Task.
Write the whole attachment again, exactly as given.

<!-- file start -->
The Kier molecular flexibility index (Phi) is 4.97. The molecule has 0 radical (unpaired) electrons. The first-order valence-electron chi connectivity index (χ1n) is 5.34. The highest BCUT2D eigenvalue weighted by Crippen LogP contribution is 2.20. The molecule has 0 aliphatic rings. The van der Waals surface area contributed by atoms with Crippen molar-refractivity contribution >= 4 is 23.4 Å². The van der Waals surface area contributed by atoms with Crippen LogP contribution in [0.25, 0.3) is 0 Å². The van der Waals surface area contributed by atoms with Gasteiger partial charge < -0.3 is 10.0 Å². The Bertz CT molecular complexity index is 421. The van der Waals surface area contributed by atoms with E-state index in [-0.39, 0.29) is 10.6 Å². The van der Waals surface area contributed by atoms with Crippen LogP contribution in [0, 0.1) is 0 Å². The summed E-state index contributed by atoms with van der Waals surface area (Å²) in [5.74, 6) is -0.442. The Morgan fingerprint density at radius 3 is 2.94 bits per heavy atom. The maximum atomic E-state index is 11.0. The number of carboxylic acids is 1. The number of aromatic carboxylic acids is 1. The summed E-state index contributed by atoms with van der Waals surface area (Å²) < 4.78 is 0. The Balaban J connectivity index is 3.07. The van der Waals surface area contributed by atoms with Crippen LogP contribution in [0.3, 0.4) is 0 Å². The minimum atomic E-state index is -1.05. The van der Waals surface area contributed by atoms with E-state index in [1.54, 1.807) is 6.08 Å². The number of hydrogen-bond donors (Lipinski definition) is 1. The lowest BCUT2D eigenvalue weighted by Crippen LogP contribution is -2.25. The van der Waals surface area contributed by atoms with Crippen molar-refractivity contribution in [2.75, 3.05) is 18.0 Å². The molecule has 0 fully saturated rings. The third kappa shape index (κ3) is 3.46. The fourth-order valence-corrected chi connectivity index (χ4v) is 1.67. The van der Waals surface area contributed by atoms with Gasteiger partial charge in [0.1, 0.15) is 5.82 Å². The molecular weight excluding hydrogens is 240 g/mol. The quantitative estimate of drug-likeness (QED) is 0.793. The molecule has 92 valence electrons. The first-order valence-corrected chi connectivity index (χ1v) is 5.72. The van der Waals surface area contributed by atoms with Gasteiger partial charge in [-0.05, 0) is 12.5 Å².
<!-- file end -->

The Kier molecular flexibility index (Phi) is 4.97. The molecule has 0 radical (unpaired) electrons. The first-order valence-electron chi connectivity index (χ1n) is 5.34. The highest BCUT2D eigenvalue weighted by Crippen LogP contribution is 2.20. The molecule has 0 aliphatic rings. The van der Waals surface area contributed by atoms with Crippen molar-refractivity contribution >= 4 is 23.4 Å². The van der Waals surface area contributed by atoms with Crippen LogP contribution in [0.25, 0.3) is 0 Å². The van der Waals surface area contributed by atoms with Gasteiger partial charge < -0.3 is 10.0 Å². The Bertz CT molecular complexity index is 421. The van der Waals surface area contributed by atoms with E-state index in [-0.39, 0.29) is 10.6 Å². The van der Waals surface area contributed by atoms with Crippen LogP contribution in [0, 0.1) is 0 Å². The summed E-state index contributed by atoms with van der Waals surface area (Å²) in [5.74, 6) is -0.442. The Morgan fingerprint density at radius 3 is 2.94 bits per heavy atom. The maximum atomic E-state index is 11.0. The number of carboxylic acids is 1. The number of aromatic carboxylic acids is 1. The summed E-state index contributed by atoms with van der Waals surface area (Å²) < 4.78 is 0. The Balaban J connectivity index is 3.07. The van der Waals surface area contributed by atoms with Crippen LogP contribution in [0.3, 0.4) is 0 Å². The minimum atomic E-state index is -1.05. The van der Waals surface area contributed by atoms with E-state index in [1.54, 1.807) is 6.08 Å². The number of hydrogen-bond donors (Lipinski definition) is 1. The lowest BCUT2D eigenvalue weighted by Crippen LogP contribution is -2.25. The van der Waals surface area contributed by atoms with Crippen molar-refractivity contribution in [2.75, 3.05) is 18.0 Å². The molecule has 0 fully saturated rings. The third kappa shape index (κ3) is 3.46. The fourth-order valence-corrected chi connectivity index (χ4v) is 1.67. The van der Waals surface area contributed by atoms with Gasteiger partial charge in [0.1, 0.15) is 5.82 Å². The molecular weight excluding hydrogens is 240 g/mol. The quantitative estimate of drug-likeness (QED) is 0.793. The molecule has 92 valence electrons. The first-order valence-corrected chi connectivity index (χ1v) is 5.72. The van der Waals surface area contributed by atoms with Gasteiger partial charge in [-0.05, 0) is 12.5 Å².